Storage Vendors Target Small And Midsize Businesses

Maxtor is now putting hard drives with capacities from 120 Gbytes to 300 Gbytes in a new OneTouch external box with a one-touch button, which can be configured by solution providers for a number of functions, said company executives.

One of those functions is the automatic launching of Dantz Retrospect Express software, which can be used to making instant backup copies of files and/or automated backup copies. Other uses for the one-touch button include a customized auto-launch of applications.

Dantz Retrospect Express is integrated in the OneTouch, allowing the operating system, drivers, applications, settings and user files on PCs and Macintoshes to be backed up to a server.

The Maxtor OneTouch family of products is now shipping with prices ranging from $200 for a 120-Gbyte, 7,200-rpm model to $400 for a 300-Gbyte, 5,400-rpm model with USB 2.0 and FireWire connectivity.

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Meanwhile, Addonics Technologies unveiled a hard drive kit that turns any 2.5-inch hard drive into a portable Serial ATA drive for desktop and mobile PCs. The new Addonics Mini ExDrive is powered directly by the PC's USB port and can serve as a bootable drive.

The converter kit, including an external SATA cable, a USB power cable and a power adapter, is priced at $55. The company also sells a CardBus SATA adapter for mobile PCs for $59, and a CardBus SATA controller for desktop PCs for $37.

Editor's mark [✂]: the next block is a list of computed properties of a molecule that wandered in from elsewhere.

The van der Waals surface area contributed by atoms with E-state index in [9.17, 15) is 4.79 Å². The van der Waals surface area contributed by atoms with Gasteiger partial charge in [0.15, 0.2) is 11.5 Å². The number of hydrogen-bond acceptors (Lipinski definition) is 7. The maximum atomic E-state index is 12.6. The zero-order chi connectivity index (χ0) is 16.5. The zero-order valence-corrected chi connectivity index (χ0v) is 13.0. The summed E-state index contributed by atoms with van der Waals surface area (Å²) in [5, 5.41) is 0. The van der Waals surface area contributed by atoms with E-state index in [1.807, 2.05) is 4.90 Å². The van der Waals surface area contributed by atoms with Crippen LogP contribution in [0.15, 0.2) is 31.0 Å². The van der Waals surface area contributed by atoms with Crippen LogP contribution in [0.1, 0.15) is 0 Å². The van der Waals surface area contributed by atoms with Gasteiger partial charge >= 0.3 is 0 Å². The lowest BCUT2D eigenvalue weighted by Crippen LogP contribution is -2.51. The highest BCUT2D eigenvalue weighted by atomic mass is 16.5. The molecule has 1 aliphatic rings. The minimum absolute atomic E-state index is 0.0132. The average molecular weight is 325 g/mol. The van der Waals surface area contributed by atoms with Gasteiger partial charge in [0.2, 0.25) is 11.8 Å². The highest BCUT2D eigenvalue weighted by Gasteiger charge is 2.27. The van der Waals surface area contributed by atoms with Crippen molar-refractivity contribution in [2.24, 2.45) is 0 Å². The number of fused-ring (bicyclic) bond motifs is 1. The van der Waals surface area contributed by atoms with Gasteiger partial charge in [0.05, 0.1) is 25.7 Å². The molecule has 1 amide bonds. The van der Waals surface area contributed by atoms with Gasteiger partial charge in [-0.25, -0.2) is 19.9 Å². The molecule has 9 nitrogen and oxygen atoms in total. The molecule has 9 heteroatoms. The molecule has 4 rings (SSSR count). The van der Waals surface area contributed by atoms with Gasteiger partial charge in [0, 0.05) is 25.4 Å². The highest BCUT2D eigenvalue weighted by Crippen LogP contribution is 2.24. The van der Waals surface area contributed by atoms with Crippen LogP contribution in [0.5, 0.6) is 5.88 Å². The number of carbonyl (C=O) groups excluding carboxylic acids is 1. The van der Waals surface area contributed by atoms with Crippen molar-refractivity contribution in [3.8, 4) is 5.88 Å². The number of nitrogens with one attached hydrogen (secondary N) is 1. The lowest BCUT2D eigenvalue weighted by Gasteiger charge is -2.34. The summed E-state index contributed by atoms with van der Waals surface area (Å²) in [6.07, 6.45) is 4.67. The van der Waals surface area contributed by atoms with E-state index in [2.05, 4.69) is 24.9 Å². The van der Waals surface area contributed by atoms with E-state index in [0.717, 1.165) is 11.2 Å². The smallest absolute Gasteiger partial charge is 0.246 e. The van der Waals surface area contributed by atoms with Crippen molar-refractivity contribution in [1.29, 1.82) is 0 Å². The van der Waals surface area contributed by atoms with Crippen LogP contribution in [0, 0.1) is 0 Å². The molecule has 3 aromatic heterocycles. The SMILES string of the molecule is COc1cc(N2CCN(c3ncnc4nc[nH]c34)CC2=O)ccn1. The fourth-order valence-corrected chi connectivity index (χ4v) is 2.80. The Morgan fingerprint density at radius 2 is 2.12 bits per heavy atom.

Executives at Certance said that Costa Mesa, Calif.-based company is incorporating SmartShield and TapeShield technology in its complete line of DAT 72 tape drives and automation products.

SmartShield was designed to improve the reliability of DAT 72 solutions by allowing tapes that were written "out of spec" to be read by another DAT 72 drive. This improves a drives ability to recover difficult-to-read data during a system restore via a multiple-pass, cumulative read of fragmented data, the executives said.

The company also unveiled TapeShield, which it says improves reliability by cutting the amount of dust and debris that collects inside a tape drive. This is done by sealing the chamber for the head-to-tape interface, as well as the addition of a continuous-contact capstan cleaner and a sapphire-based media-cleaning blade, the company said.

On the NAS side, Irvine, Calif.-based Procom Technology recently introduced the NetForce 1800, a midrange NAS appliance aimed at small and midsize businesses.

The NetForce 1800 can be configured for up to a full terabyte of storage in a 2U-high rack-mount footprint, and multiple units can be connected to give a maximum capacity of 6 Tbytes, the company said.

The unit can be purchased with Procom's optional ProMirror disaster recovery software, which allows clients to keep a near-realtime copy of mission-critical data at a geographically remote site.

The NetForce 1800 is expected to begin shipping in September with a price starting at $16,995.

San Diego-based Iomega introduced three new NAS backup bundles for small and midsize businesses that include products to backup to disk and archive to tape, according to the company.

The bundles, which are offered as pretested and certified solutions, include a Windows-Powered Iomega NAS server with up to 1.3 TBytes of capacity, an Iomega Tape autoloader with up to 6.4 TBytes of compressed capacity, and backup and data protection software.

The software can be selected from Computer Associates International's BrightStor ARCserve 9.0 and eTrust AntiVirus 7.0 or from Yosemite Technologies TapeWare 7.0.

There are four new bundles. One includes a 320-Gbyte NAS appliance with a Quantum 640VS tape-based tape autoloader and Yosemite TapeWare 7.0 for $6,999. The second bundles a 640-Gbyte NAS appliance with an LTO tape autoloader and CA software for $12,999, and the third bundles a 960-Gbyte appliance with the LTO autoloader and CA software for $23,999.

However, through Sept. 29, the company will increase the storage capacity of the first bundle to 480 Gbytes and that of the second bundle to 720 Gbytes.